So the TARP was not really pure Keynesian economics, it was a "stop the panic and bank run" measure, mixed with buy the bad assets. The fact that it lost only $11 billion, according to the article that I cited, is absolutely amazing. Remember that the banks in question had invested a huge amount of money in sub-prime loans, and the loan approval process and the rating of derivatives had both become completely corrupt because of the way Phil Gramm wrote the bill. So the panic drove house prices down well below their true value, and they have come back. The really troubled assets have worked their way through the system, and despite the Republicans refusal to help with true Keynesian stimulation of the economy, the construction industry is back and tech is on fire. There might be a bubble in there--but I don't trust the biases of those who are screaming that there is. So.

The auto bailout is a different matter, although it used TARP assets. It either was expressly allowable under the legislation, or Obama found a loophole that allowed him to develop it. Whether or not each individual company had an obligation to pay back the loan, or whether some of it was a grant, is in the details of the individual deals. I don't know, and don't care enough to dig. From the big picture perspective, it was a better deal for the country than the first Chrysler bail out. It force unions, bondholders and management to all take a haircut. Perhaps something similar could have been worked out in bankruptcy, but from the economic perspective, it seems like it was much cheaper than just the unemployment costs.

Obama has had both failures and mistakes, as well as successes like pulling of the ACA legislatively, and TARP, where Bush couldn't carry it politically or in legislative drafting. The Bard's of the world will never give him credit for his successes, and have no idea how to learn from his (or their own) mistakes. The auto bailout appears to have been a huge success.
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swchandler



Joined: 08 Nov 1993
Posts: 6022

PostPosted: Wed Dec 18, 2013 9:08 pm    Post subject: Reply with quote

There's not a Republican or businessman out there who can prove to me that the government's bailouts of GM and Chrysler was the wrong thing to do. Just the fact that President Obama had the good sense to recognize and ensure that manufacturing needed to stay strong in the US says enough in my view. The bailouts were worth it despite any imagined conclusions otherwise.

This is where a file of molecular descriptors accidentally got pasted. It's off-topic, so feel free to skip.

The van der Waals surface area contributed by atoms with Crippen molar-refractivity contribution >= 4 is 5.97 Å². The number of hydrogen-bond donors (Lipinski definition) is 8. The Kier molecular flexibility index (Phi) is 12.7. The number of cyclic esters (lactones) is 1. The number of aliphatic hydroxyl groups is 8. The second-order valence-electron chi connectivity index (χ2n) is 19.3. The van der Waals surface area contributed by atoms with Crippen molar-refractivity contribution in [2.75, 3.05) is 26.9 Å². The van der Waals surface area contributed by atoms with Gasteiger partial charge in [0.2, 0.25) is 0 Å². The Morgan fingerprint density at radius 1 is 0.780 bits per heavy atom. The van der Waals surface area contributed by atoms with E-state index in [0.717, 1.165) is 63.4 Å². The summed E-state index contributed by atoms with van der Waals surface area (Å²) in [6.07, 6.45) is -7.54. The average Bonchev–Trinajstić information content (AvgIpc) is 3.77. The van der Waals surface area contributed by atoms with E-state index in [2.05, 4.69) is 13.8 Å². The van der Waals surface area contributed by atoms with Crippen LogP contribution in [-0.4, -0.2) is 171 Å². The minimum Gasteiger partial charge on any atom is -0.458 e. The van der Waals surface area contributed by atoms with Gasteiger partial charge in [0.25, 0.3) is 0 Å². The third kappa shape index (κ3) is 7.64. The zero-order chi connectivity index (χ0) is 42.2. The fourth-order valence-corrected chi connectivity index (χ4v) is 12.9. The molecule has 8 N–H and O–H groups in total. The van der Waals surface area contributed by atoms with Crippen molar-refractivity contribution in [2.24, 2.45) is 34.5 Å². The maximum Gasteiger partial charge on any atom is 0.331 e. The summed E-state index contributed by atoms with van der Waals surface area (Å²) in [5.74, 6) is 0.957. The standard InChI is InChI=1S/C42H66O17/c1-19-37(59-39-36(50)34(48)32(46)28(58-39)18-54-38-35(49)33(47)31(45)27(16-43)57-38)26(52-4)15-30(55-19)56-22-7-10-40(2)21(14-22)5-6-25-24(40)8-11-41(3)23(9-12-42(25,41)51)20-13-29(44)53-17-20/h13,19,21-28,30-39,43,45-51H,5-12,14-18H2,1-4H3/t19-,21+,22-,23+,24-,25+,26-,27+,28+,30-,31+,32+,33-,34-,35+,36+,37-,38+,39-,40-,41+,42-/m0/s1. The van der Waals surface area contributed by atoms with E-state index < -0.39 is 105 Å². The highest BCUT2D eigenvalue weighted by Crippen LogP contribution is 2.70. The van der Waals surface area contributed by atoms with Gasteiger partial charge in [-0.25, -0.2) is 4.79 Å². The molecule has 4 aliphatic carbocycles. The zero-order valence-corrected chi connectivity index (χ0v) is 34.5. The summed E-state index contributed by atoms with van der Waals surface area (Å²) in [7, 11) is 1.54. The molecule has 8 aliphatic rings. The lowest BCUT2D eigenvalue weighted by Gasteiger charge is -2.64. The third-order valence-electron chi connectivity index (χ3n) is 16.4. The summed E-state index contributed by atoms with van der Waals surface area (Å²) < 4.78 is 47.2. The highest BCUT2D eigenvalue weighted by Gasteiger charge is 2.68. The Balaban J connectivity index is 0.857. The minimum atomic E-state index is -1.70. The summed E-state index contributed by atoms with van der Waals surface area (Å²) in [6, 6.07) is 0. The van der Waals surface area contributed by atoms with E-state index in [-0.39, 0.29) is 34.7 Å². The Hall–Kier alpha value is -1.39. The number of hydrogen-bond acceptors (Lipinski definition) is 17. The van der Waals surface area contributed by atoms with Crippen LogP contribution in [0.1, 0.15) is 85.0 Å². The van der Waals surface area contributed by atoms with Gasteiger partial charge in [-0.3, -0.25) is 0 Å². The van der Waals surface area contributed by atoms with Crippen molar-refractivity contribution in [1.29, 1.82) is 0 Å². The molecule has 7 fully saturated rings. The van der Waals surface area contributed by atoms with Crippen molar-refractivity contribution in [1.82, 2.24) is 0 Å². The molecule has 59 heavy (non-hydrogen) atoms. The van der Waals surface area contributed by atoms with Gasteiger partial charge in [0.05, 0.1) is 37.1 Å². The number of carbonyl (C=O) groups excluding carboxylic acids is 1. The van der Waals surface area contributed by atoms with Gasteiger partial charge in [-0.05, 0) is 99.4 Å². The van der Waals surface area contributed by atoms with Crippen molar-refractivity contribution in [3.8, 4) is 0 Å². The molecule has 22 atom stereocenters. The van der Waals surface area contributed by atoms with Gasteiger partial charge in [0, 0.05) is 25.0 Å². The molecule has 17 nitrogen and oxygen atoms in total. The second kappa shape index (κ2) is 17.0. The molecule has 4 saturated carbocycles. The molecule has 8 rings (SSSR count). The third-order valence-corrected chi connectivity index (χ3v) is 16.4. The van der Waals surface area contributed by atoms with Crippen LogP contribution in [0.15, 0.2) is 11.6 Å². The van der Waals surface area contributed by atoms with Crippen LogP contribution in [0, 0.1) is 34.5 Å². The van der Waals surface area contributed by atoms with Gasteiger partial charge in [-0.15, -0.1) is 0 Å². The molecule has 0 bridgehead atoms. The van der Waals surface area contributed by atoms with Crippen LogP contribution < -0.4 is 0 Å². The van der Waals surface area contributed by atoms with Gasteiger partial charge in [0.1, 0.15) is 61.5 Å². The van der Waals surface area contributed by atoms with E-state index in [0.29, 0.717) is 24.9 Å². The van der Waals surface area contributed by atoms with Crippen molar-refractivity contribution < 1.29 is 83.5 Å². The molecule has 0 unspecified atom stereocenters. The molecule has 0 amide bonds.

Often folks talk about American car companies, and they think about union folks assembling cars in and around Detroit. They don't have a clue about the huge supplier base, the technology and the experienced workforce that keeps everything going behind the scene. Effectively killing two-thirds of the American auto industry would have been utterly stupid. The negative impact to small businesses would have been enormous. Anyone thinking that they could have danced around everything when the bottom fell out are drifting on nonsense.

Keeping manufacturing strong here in the US is crucial to our future. I give President Obama credit for doing the right thing. I have no doubt that history will see it similarly.
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GURGLETROUSERS



Joined: 30 Dec 2009
Posts: 1413

PostPosted: Thu Dec 19, 2013 5:24 am    Post subject: Reply with quote

Quote ...'Keeping manufacturing strong here in the U.S. is crucial to our future.'

We faced a similar problem S.W. (British Leyland and other car firms standing jokes, and bottomless pits for losing money) but took a different approach. We allowed other countries to move in and take control.

We still have a manufacturing sector, and a large workforce employed, but all now owned by foreign countries. (Japanese, French, German, and soon |Chinese probably.)

Good idea, or bad idea? Views on that differ!
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pueno



Joined: 03 Mar 2007
Posts: 2763

PostPosted: Thu Dec 19, 2013 5:42 am    Post subject: Reply with quote

GURGLETROUSERS wrote:

Good idea, or bad idea? Views on that differ!

While the companies might be Japanese, French, German, or soon Chinese, the fact remains that the companies will employ millions of Brits who will spend their money on British goods, live in British towns and cities, pay British taxes...

Far better for Britain to have the factories on home soil than in Japan, France, Germany, or China.

Is Lucas still the Price of Darkness?

I always believed that Brits drank room temperature beer because Lucas made the refrigerators. True or false?
.